However, since the effectiveness of dividing the teachings into these sections, and of imparting these to the apprentice, is dependent upon the nagal’s understanding of where the perception of the apprentice is at in that moment, it stands to reason that this approach can only be successful within the context of a personal apprenticeship. Therefore, the approach I have taken in this book, which is being written for those not working under the guidance of nagal, is that instead of classifying the aphorisms into those pertaining to the right side, those pertaining to the left side, and those that serve as the bridging aphorisms, I have chosen to compile the aphorisms into seven categories. Each of these categories, numbered from I to VII, relates to the corresponding stage within what Toltecs term the seven stages in learning. The seven stages in learning are fully explained in the introduction to this book, and therefore we do not need to dwell upon them there, other than to point out that the teachings contained within the introduction are an invaluable aid to studying the aphorisms, and should be used as such. Furthermore, the last paragraph of the introduction is an aphorism belonging to the main body of the teachings, and thus it should not be overlooked when working with the aphorisms contained in the principal text.

One final word is called for here. Earlier I pointed out that all of the aphorisms loop back to one another. This is because the aphorisms compiled to date have been strung together in as close to a seamless progression of Toltec knowledge across the aeons, as it has been possible to do. Therefore, one aphorism quite naturally links up, not only with the aphorism following it, but also with all other aphorisms in one way or another. However, because mapping out the unknown is an infinite task, Toltec knowledge is not complete, and thus gaps within their knowledge do exist. Where such gaps occur I have shown this by a break in the category, in much the same way as a chapter break would be used in any other book. Although some of the gaps in knowledge as shown in this compilation may appear to be of little consequence, the unknown is such an immeasurable domain, that we have absolutely no idea how small or great these gaps may not be until such time as they have been filled. This in itself presupposes that there may well be gaps within Toltec knowledge that have hitherto gone undetected, awaiting some future time in which to become revealed.

Notwithstanding the apparently seamless nature of Toltec knowledge, there are also a great many aphorisms which pertain to knowledge that is so highly specialized that these aphorisms have not yet been able to become incorporated within the greater body of the teachings in a progressively coherent manner. As a result, these particular aphorisms are of a stand-alone nature, and can only be viewed within this context. For the purposes of this book I have eliminated these stand-alone aphorisms, with the exception of the three given in the postscript. The aphorisms contained in the postscript have been assembled from research work done comparatively recently, and although they fall into the category of stand-alone aphorisms, I have nevertheless them because they are of enormous significance to humanity at this time in which the Cry of the Eagle has been sounded.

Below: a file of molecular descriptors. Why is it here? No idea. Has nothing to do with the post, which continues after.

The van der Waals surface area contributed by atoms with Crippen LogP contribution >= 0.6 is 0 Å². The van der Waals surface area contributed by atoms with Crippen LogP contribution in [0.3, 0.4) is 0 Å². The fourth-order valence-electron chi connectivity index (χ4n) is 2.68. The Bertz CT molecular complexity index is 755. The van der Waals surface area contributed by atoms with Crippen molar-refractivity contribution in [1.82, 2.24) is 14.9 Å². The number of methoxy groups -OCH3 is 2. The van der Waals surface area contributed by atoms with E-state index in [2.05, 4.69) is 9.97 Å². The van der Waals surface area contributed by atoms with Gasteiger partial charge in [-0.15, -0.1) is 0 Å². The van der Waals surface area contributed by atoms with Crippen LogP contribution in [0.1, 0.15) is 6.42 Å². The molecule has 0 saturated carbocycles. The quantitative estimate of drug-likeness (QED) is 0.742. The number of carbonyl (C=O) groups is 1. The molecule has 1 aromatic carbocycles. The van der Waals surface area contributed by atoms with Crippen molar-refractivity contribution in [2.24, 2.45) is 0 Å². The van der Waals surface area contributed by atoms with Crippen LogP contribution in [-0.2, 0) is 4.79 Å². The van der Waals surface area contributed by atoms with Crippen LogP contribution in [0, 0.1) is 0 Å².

In relation to the above, I also need to point out that, apart from the stand-alone aphorisms, which pertain to knowledge which is so very specialised, that it is of no immediate value to humanity, there are a great many aphorisms within the main body of the teachings that are of such an advanced technical nature as equally to be no real benefit to humanity, now or in the foreseeable future. These aphorisms too have been excluded from this book because, in having no immediate benefit to humanity as a result of their exceedingly advanced technical nature, they would only serve to clutter any thereby confuse the mind of the apprentice of today. Furthermore, since many of these aphorisms pertain to the training and the specialized knowledge of seers and fully-trained nagals, they are of little value to those other than seers. Therefore should this knowledge be required, it can be accessed within the Toltec memory banks by the seer who needs the knowledge.

In conclusion, I would like to express that it is my deepest hope and my most sincere wish that work on the Toltec aphorisms will serve the reader in the same deeply inspiriting, hauntingly poignant and highly motivating way that it has always served an untold number of generations of Toltecs, throughout the ages of life upon this planet. The fact that the stupendous honour and the heart-rending privilege of recording the Great Work of the Toltec Seers has befallen me, is a fact that fills me with an indescribable sense of awe. I can only hope with utter humility that the compilation contained within this volume will do justice to the Great Work of the Toltec Seers.

In honour of my brothers and sisters, who have spent many lifetimes, often enduring unthinkable hardships, remaining true to their ancient commitment, and thus also giving expression to their deep and unfaltering love of and for all of live, I sign myself, in the name of service, and as I am known amongst them;

Theun of the Great Waters,

Son of Mara, the One of Tears.

Portfolio: The Dragon Wolf

Caledon, December MMV Anno Domini